To control our emotions is to control ourselves, and to control ourselves is to control our destiny.
The mind is its own place, and in itself/ Can make a Heav’n of Hell, a Hell of Heav’n.
—Milton, Paradise Lost
It has forever been said that we are ruled by our emotions, but this today is truer than ever. Much more than reason or tradition, it is our emotions that determine our choice of profession, partner, and politics, and our relation to money, sex, and religion. Nothing can make us feel more alive, or more human, than our emotions, or hurt us more. Yet, the emotions are utterly neglected by our system of education, leading to millions of mis-lived lives.
This book proposes to redress the balance, exploring over 25 emotions and drawing some powerful and astonishing conclusions along the way. Areas covered include: loneliness, humiliation, envy, greed, ambition, anger, forgiveness, empathy, love, self-esteem, and many more.
How can we turn boredom inside out? How can nostalgia help us? When is anger justified? What do all instances of love have in common? What is the secret to self-esteem? Get your copy now to find out.
A wide-ranging and impassioned survey. —Publishers Weekly
Burton is never short of an interesting and sharp judgment. —Prof Peter Toohey, Psychology Today
[Heaven and Hell] challenges our understanding of emotions we experience but do not really think about… a fascinating read. —British Medical Association Book Awards
Emotions propel all of human life, yet few people take the time to understand their power. In this fascinating work, a psychiatrist explores the passions that drive us: pride, fear, loneliness, love, and more. —BookBub
An entirely new way of looking at the emotions. —Readers’ Favorite
★★★★★ I do love to read a book on occasion that gives me a mental workout, and this one certainly had my brain doing calisthenics! —Jamie Bee, Amazon Top 50 Reviewer
Burton guides the reader to unlearn, rediscover, and return to wholeness. It is a journey out of Plato’s cave… —The International Review of Books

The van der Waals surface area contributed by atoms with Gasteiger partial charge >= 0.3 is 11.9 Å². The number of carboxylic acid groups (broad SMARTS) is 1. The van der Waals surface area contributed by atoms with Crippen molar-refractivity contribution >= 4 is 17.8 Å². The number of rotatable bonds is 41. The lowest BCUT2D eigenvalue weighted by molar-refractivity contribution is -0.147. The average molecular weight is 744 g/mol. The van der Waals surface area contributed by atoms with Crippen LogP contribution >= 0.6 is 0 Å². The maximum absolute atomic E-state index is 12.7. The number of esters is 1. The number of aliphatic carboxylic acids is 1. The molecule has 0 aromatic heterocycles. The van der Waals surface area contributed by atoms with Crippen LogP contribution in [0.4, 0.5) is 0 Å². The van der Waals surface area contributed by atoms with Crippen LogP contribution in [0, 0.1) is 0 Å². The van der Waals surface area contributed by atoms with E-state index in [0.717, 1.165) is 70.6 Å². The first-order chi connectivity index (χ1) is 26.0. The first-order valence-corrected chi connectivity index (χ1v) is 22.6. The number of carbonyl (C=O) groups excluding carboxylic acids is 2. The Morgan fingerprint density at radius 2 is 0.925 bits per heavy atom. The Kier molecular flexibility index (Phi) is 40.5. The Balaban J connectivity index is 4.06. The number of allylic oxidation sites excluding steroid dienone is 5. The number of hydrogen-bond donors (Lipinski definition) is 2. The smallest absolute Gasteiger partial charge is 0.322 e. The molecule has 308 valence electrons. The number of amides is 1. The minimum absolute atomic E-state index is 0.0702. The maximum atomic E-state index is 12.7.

I’ve read many Neel Burton books. He’s a wonderful writer and able to immerse you lightly in pretty heavy stuff. —Adrian Bailey, Vine Voice
Neel is an incredibly insightful and elegant writer, with a deep knowledge of all he surveys. —James Davies, medical anthropologist and psychotherapist, author of Cracked
About the author
Dr Neel Burton FRSA is a psychiatrist, philosopher, and wine-lover who lives and teaches in Oxford, England. He is a Fellow of Green-Templeton College in the University of Oxford, and the recipient of the Society of Authors’ Richard Asher Prize, the British Medical Association’s Young Authors’ Award, the Medical Journalists’ Association Open Book Award, and a Best in the World Gourmand Award. His work has featured in the likes of Aeon, the Spectator, and the Times, and been translated into several languages.
4. Embarrassment, Shame, and Guilt
A book on the emotions
There is an old Japanese story about a monk and a samurai. One day, a Zen monk was going from temple to temple, following the shaded path along a babbling brook, when he fell upon a bedraggled and badly bruised samurai. “Whatever happened to you?” asked the monk.
“We were conveying our lord’s treasure when we were set upon by bandits. But I played dead and was the only one of my company to survive. As I lay on the ground with my eyes shut, a question kept turning in my mind. Tell me, little monk, what is the difference between heaven and hell?”
“What samurai plays dead while his companions are slain! Shame on you! You ought to have fought to the death. Look at the sight of you, a disgrace to your class, your master, and every one of your ancestors. You are not worthy of the food that you eat or the air that you breathe, let alone of my hard-won wisdom!”
At all this, the samurai puffed up with rage and appeared to double in size as he drew out his sword, swung it over his head, and brought it down onto the monk. But just before being struck, the monk changed his tone and composure, and calmly said, “This is hell.”
The samurai dropped his sword. Filled with shame and remorse, he fell to his knees with a clatter of armour: “Thank you for risking your life simply to teach a stranger a lesson” he said, his eyes wet with tears. “Please, if you could, forgive me for threatening you.”
“And that” said the monk, “is heaven.”